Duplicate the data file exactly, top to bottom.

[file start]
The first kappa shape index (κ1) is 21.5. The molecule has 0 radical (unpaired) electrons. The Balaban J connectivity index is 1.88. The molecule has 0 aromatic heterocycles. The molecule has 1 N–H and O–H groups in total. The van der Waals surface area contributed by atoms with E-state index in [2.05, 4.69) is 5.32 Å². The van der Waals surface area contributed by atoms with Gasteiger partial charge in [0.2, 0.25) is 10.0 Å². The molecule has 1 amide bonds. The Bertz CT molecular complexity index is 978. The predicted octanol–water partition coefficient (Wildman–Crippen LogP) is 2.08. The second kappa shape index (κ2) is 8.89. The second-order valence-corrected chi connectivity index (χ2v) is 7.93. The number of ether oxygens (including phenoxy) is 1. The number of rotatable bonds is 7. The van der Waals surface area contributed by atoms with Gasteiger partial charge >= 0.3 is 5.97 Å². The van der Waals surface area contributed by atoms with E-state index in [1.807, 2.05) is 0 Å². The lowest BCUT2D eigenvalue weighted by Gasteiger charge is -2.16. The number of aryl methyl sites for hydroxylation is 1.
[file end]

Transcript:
The first kappa shape index (κ1) is 21.5. The molecule has 0 radical (unpaired) electrons. The Balaban J connectivity index is 1.88. The molecule has 0 aromatic heterocycles. The molecule has 1 N–H and O–H groups in total. The van der Waals surface area contributed by atoms with E-state index in [2.05, 4.69) is 5.32 Å². The van der Waals surface area contributed by atoms with Gasteiger partial charge in [0.2, 0.25) is 10.0 Å². The molecule has 1 amide bonds. The Bertz CT molecular complexity index is 978. The predicted octanol–water partition coefficient (Wildman–Crippen LogP) is 2.08. The second kappa shape index (κ2) is 8.89. The second-order valence-corrected chi connectivity index (χ2v) is 7.93. The number of ether oxygens (including phenoxy) is 1. The number of rotatable bonds is 7. The van der Waals surface area contributed by atoms with Gasteiger partial charge >= 0.3 is 5.97 Å². The van der Waals surface area contributed by atoms with E-state index in [1.807, 2.05) is 0 Å². The lowest BCUT2D eigenvalue weighted by Gasteiger charge is -2.16. The number of aryl methyl sites for hydroxylation is 1.